Sunday news

I love reading the newspaper on Sunday mornings. I almost always find at least one article to cut out and save. This morning I came across a few:

"Ore. town is poster child for geothermal energy, toasty sidewalks during winter and all" by Jeff Barnard
- I learned what geothermal energy is and how it can be accessed. It looks like an interesting "green" energy source.

"With Cheap Food Imports, Haiti Can't Feed Itself" by Jonathan M. Katz
- Of the articles I read this morning, this was my favorite because it highlighted the issues involved with less developed countries importing cheaper food, reducing their independence and putting local farmers out of work. We learned about this issue in Human Geography recently. I'm going to send this article along to my teacher.

"High tech multitasking slows you down" by Jessica Yadegaran
- My English teacher was talking about this recently and it's made me more aware of how easy it can be to get distracted while trying to do multiple things at once. The quality of work goes down when you're spreading your thinking across multiple projects. I especially noticed this problem when working on a group essay this year. One of the students in my group was always listening to music when she wrote her sections of the essay and her writing was lacking in cohesion and grammar, in ways that were obviously due to a lack of attention. The only music that I've ever found to work when writing is non-lyrical music, but sometimes silence is really the best. When I write, I have to focus on just writing. I can't be on Facebook or chatting with someone. If someone is talking in the room, I have to ask them to be quieter so I can complete my task. I sometimes wonder if distractions are what cause my peers' writing to be lacking. They think they're bad writers, when it could be that they aren't giving it the attention required. I try to focus on one thing at a time so I can give it all my attention and do my best on it. Otherwise, I'm spreading myself too thinly and each project lacks in something.

"Calls ring out for cell phone warnings" by Tom Barnidge
- This article scared me a bit. Fortunately, I'm not one of those teenageers who's glued to the phone. I text on occasion, but I rarely "chat" on the phone for more than two minutes. My mom chats on the phone though (sometimes on our house phone, which is better), and there are so many people who do talk on the phone for long lengths of time. Many of them are teenagers, which the article says is worse because younger people's skulls are thinner. I vote they publish the level of radiation each cell phone emits as well as include a warning about the possible health risks.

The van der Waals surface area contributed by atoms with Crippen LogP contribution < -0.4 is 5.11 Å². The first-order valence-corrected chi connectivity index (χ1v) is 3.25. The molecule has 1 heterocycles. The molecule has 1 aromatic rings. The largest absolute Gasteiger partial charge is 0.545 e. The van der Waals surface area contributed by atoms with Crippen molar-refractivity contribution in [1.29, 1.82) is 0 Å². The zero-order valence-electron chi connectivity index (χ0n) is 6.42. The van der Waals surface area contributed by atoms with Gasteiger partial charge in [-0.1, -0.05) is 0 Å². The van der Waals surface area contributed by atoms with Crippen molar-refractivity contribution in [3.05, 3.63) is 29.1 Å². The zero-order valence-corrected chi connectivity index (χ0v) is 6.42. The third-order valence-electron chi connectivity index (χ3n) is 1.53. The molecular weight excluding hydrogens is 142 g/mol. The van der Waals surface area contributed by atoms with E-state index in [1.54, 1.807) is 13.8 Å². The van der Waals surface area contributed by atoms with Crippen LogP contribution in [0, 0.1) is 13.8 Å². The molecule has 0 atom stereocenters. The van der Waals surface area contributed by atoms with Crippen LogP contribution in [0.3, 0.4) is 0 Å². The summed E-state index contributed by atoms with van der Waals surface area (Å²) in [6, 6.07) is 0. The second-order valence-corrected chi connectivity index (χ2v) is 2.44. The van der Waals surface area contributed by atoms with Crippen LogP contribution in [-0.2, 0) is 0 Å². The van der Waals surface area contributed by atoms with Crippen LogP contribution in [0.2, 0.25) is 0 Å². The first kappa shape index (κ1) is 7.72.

"A starter program for green-minded businesses" by Elisabeth Nardi
- I thought this was a neat beginning for businesses who want to make the shift toward sustainability. Frequenting stores that are at least taking the first steps toward being green shows other stores that those are things we as consumers want to see happening. Even if the steps are small, they can lead to more sustainable steps in the future and can encourage other stores to follow.

Some other things I learned this week:

- You can use instead of Google to reduce energy used when searching the internet. The background is black instead of white, using less energy. The search is powered by Google, so you're getting the same results as you would using Google. Add the site to your Favorites Bar.

- KQED, the local NPR radio and television station for Northern California, has some awesome Earth-related radio and television programs scheduled for April, Earth Month. I read through their catalog and added them to my calendar. I can't wait! If you live in the area, check out their Earth Celebration 2010 site.

- Life premieres tonight at 8pm on Discovery Channel. It looks like it will be an amazing series with stunning footage. It's narrated by Oprah Winfrey.

Happy Sunday,
Green Gal


I thank you God for this most amazing day, for the leaping greenly spirits of trees, and for the blue dream of sky and for everything which is natural, which is infinite, which is yes.
-- E. E. Cummings


  1. Very useful information. Thank you!

  2. Three thoughts in response:

    I advise my English students to read and write to complete silence, as you suggest. Writing and language have a certain flow and music, a rhythm. I learned this years ago from a remark written by C.S. Lewis. Listening to music while reading or writing creates a discord.

    I will try out Great tip!

    We watched the first two episodes of "Life." Amazing footage and information about our fellow creatures on earth! And I loved the little frogs!


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